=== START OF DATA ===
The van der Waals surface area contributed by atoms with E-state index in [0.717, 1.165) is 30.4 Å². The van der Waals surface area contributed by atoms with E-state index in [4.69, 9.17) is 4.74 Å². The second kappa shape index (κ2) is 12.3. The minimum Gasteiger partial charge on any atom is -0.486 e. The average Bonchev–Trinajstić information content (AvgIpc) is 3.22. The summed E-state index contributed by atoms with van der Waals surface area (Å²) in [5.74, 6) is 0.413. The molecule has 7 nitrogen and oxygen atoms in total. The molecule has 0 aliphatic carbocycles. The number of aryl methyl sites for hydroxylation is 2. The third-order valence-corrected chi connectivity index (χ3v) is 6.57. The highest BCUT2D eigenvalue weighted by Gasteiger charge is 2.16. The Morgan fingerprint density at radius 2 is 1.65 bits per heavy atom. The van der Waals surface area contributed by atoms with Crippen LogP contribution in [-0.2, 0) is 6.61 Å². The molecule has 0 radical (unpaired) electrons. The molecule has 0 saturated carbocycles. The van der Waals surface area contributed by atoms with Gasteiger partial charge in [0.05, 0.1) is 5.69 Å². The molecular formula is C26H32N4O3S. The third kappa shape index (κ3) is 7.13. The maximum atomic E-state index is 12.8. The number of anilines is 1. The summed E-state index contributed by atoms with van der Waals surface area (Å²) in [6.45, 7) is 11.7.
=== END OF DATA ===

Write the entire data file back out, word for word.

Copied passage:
The van der Waals surface area contributed by atoms with E-state index in [0.717, 1.165) is 30.4 Å². The van der Waals surface area contributed by atoms with E-state index in [4.69, 9.17) is 4.74 Å². The second kappa shape index (κ2) is 12.3. The minimum Gasteiger partial charge on any atom is -0.486 e. The average Bonchev–Trinajstić information content (AvgIpc) is 3.22. The summed E-state index contributed by atoms with van der Waals surface area (Å²) in [5.74, 6) is 0.413. The molecule has 7 nitrogen and oxygen atoms in total. The molecule has 0 aliphatic carbocycles. The number of aryl methyl sites for hydroxylation is 2. The third-order valence-corrected chi connectivity index (χ3v) is 6.57. The highest BCUT2D eigenvalue weighted by Gasteiger charge is 2.16. The Morgan fingerprint density at radius 2 is 1.65 bits per heavy atom. The van der Waals surface area contributed by atoms with Crippen LogP contribution in [-0.2, 0) is 6.61 Å². The molecule has 0 radical (unpaired) electrons. The molecule has 0 saturated carbocycles. The van der Waals surface area contributed by atoms with Gasteiger partial charge in [0.05, 0.1) is 5.69 Å². The molecular formula is C26H32N4O3S. The third kappa shape index (κ3) is 7.13. The maximum atomic E-state index is 12.8. The number of anilines is 1. The summed E-state index contributed by atoms with van der Waals surface area (Å²) in [6.45, 7) is 11.7.